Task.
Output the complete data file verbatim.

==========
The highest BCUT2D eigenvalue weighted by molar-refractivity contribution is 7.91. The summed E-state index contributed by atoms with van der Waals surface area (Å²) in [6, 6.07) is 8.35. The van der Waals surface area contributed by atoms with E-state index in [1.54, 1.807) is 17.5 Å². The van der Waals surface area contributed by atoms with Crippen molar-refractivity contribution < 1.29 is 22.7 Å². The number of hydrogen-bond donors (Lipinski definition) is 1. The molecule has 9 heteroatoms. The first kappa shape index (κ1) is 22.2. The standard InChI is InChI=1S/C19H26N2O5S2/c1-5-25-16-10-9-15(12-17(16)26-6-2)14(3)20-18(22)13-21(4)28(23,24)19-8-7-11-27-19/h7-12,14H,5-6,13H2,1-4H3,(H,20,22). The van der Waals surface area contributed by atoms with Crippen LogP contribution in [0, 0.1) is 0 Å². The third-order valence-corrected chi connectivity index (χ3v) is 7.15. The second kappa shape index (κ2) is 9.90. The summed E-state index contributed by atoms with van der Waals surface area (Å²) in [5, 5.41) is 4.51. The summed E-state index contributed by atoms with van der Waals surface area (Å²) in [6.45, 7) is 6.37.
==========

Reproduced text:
The highest BCUT2D eigenvalue weighted by molar-refractivity contribution is 7.91. The summed E-state index contributed by atoms with van der Waals surface area (Å²) in [6, 6.07) is 8.35. The van der Waals surface area contributed by atoms with E-state index in [1.54, 1.807) is 17.5 Å². The van der Waals surface area contributed by atoms with Crippen molar-refractivity contribution < 1.29 is 22.7 Å². The number of hydrogen-bond donors (Lipinski definition) is 1. The molecule has 9 heteroatoms. The first kappa shape index (κ1) is 22.2. The standard InChI is InChI=1S/C19H26N2O5S2/c1-5-25-16-10-9-15(12-17(16)26-6-2)14(3)20-18(22)13-21(4)28(23,24)19-8-7-11-27-19/h7-12,14H,5-6,13H2,1-4H3,(H,20,22). The van der Waals surface area contributed by atoms with Crippen LogP contribution in [0, 0.1) is 0 Å². The third-order valence-corrected chi connectivity index (χ3v) is 7.15. The second kappa shape index (κ2) is 9.90. The summed E-state index contributed by atoms with van der Waals surface area (Å²) in [5, 5.41) is 4.51. The summed E-state index contributed by atoms with van der Waals surface area (Å²) in [6.45, 7) is 6.37.